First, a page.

Want to help, but don’t know how or have the time?  Please consider praying for case workers who are on the front lines of the war against child abuse and neglect.  Prayer changes things!

Their Greatest Joy

This blog has been mostly devoted to my own personal journey from the valley of unknowns and barrenness to the glorious mountain top that is adoption.  I know that my story is not the only one out there.  There are many families whose stories include answering the call to care for children in need.  This is one of them.

In 1999, when Tamra was just 23 years of age and finishing college, her heart was deeply touched by the foster children who attended her daycare.  She was moved so much that she decided to become a licensed foster care provider through the state.  Tamra asked to be put on the so-called openings list for placements.  This list is how workers know that families are available to take children into their homes.  A few days had passed before any calls were made to her.  That all changed though on July 24, 1999.

Imagine, if you will, running into your home to change clothes after a wedding so that you can head out for the reception, picking up the ringing phone, and being asked “Would you be available to take in a two month old baby boy?”  That is exactly what happened.  Tamra excitedly got off the phone, grabbed her friend, and made their way to the hospital – so much for going to the wedding reception!  

This 8 week old baby boy had been intentionally thrown out and onto some lawn furniture and needed to be checked for injuries.  As Tamra was waiting to meet him, her mind was racing with thoughts of “What have I done? I don’t know how to take care of a baby!”  She also wondered if the nursing staff thought of her as being too young to be a foster parent. Tamra was not prepared, but felt the calling to say “yes”.  She did not have a crib, car seat, or anything really for a newborn, so after they left the hospital, they made their way to Wal-Mart to pick up all of the necessities for taking care of babies.  Foster families very rarely get a lot of time to prepare for placements, so they must think and act quickly.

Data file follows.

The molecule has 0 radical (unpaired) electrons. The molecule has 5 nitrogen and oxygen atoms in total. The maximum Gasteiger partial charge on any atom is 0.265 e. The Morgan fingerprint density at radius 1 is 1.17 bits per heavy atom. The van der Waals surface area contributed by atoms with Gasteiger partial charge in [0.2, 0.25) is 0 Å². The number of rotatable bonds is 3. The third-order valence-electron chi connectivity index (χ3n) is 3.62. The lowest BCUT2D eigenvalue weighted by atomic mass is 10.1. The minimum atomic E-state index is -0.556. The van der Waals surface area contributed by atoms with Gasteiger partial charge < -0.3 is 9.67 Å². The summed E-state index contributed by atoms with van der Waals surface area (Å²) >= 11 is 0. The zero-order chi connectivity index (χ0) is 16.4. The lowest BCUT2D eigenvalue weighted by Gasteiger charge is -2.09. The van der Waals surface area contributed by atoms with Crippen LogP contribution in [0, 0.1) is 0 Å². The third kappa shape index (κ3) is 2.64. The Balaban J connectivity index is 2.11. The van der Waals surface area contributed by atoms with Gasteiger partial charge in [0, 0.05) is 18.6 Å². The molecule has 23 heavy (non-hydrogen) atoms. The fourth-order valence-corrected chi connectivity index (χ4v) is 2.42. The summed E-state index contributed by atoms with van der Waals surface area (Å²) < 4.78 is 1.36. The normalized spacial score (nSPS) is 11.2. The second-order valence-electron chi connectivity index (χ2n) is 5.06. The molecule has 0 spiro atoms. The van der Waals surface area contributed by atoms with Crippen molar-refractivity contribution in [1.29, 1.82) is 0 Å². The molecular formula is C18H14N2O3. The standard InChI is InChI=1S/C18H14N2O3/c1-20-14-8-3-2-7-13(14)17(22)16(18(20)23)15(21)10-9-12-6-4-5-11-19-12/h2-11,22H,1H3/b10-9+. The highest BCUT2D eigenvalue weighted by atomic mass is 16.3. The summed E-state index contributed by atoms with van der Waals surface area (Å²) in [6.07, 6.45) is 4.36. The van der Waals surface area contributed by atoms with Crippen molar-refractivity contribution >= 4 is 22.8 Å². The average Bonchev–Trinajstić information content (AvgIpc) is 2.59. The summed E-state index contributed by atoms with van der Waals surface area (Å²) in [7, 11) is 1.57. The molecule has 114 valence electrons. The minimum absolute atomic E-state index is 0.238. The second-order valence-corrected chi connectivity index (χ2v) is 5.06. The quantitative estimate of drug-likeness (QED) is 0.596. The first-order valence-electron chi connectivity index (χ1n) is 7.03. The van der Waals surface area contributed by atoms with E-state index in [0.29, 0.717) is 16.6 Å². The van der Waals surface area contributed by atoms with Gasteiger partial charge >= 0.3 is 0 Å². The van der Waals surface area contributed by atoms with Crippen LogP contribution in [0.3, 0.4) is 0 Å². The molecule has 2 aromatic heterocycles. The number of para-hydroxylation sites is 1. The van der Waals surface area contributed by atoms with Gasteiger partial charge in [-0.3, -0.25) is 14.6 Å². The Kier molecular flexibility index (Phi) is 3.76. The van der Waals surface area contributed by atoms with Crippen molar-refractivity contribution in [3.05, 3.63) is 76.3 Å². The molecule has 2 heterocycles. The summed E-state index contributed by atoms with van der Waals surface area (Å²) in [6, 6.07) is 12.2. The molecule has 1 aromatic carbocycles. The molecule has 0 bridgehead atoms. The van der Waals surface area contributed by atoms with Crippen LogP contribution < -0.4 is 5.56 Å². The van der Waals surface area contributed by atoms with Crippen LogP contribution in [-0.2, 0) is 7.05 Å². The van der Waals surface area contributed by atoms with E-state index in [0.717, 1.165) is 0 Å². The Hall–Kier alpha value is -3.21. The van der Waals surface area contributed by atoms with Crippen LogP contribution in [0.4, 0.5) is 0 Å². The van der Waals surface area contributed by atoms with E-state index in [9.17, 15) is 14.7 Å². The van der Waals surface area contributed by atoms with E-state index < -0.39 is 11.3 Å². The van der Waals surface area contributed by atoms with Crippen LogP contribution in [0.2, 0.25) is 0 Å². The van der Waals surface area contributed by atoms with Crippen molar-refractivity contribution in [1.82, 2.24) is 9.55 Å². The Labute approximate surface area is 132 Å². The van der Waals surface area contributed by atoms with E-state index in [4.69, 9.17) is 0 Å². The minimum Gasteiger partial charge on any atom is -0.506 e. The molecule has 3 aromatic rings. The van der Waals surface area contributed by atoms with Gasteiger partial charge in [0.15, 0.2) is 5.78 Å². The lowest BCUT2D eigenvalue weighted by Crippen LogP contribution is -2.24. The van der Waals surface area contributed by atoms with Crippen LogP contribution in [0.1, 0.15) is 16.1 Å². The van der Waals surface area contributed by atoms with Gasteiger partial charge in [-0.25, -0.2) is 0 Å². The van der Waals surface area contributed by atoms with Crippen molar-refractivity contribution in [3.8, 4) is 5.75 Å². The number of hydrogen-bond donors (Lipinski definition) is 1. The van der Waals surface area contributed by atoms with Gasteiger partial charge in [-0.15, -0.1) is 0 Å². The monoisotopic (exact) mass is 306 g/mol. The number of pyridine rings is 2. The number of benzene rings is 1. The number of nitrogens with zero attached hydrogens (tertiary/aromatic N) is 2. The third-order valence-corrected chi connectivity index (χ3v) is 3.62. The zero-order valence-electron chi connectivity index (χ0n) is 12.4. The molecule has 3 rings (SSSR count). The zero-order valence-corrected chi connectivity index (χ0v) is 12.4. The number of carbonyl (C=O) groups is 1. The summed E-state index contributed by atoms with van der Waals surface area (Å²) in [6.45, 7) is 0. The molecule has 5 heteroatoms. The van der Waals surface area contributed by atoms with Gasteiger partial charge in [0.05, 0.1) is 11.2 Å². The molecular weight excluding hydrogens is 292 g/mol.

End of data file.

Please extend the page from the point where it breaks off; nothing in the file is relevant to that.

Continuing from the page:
It was very natural for her to fall in love with the little prince that came to live with her on that fateful night in both of their lives.  Tamra’s fiance, Shane (now her husband), also fell in love with him.  Their extended family worried that they would get their hearts broken, but they were also supportive and realistic about the primary goal of the foster care system in working towards reunification with birth parents and their children.  Although adoption was not their first intention, Tamra and Shane were very happy when it appeared that adoption would be the goal for him.

Things were moving along and then…new case worker….new ideas…a relative stepped in.  This little boy had been placed with her since age of 2 months, had been visiting his birth parents the entire duration of the case, and now was potentially going to be moving in to a relative’s home.  After 2 weeks of nail-biting anxiety, a decision was made to keep their boy where he was.

After 4 years and one month of loving and fostering him, their dream of becoming his forever parents came true.  Their adoption was finalized by the courts.  Their son is an amazing child, is in a gifted program and in advanced math classes.  They are very proud of him!

Despite the long haul through the system with their son, Tamra and Shane decided to pursue another placement of a foster child.  They really hoped for a girl and were blessed by the placement of a 12 week old baby girl. This precious girl only weighed 9 pounds and the 3-6 month clothing Tamra picked out for her swallowed her up!

Tamra and Shane fell in love with this little girl immediately; yet, they were realistic about foster care as they had just experienced a long journey with their son.  At their very first team meeting, they were asked if they would consider adoption of her!  They were so surprised and felt incredibly blessed!  Their adoption was finalized in 2004.